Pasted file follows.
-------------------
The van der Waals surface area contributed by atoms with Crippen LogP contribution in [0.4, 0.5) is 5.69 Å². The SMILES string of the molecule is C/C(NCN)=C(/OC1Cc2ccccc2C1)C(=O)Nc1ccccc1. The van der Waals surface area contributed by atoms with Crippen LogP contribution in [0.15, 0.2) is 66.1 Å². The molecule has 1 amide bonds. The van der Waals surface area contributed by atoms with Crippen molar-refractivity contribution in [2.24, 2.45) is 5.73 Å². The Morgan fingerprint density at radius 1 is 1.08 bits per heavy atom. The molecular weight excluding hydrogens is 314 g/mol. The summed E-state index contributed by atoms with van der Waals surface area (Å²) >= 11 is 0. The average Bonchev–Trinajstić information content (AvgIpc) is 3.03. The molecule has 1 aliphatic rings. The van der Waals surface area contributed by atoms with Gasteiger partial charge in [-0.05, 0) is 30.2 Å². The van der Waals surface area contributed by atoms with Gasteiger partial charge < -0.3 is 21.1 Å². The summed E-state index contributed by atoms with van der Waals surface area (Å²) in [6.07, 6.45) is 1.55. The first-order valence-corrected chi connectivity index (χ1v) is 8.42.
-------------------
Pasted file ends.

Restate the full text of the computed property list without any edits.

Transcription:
The van der Waals surface area contributed by atoms with Crippen LogP contribution in [0.4, 0.5) is 5.69 Å². The SMILES string of the molecule is C/C(NCN)=C(/OC1Cc2ccccc2C1)C(=O)Nc1ccccc1. The van der Waals surface area contributed by atoms with Crippen LogP contribution in [0.15, 0.2) is 66.1 Å². The molecule has 1 amide bonds. The van der Waals surface area contributed by atoms with Crippen molar-refractivity contribution in [2.24, 2.45) is 5.73 Å². The Morgan fingerprint density at radius 1 is 1.08 bits per heavy atom. The molecular weight excluding hydrogens is 314 g/mol. The summed E-state index contributed by atoms with van der Waals surface area (Å²) >= 11 is 0. The average Bonchev–Trinajstić information content (AvgIpc) is 3.03. The molecule has 1 aliphatic rings. The van der Waals surface area contributed by atoms with Gasteiger partial charge in [-0.05, 0) is 30.2 Å². The van der Waals surface area contributed by atoms with Gasteiger partial charge < -0.3 is 21.1 Å². The summed E-state index contributed by atoms with van der Waals surface area (Å²) in [6.07, 6.45) is 1.55. The first-order valence-corrected chi connectivity index (χ1v) is 8.42.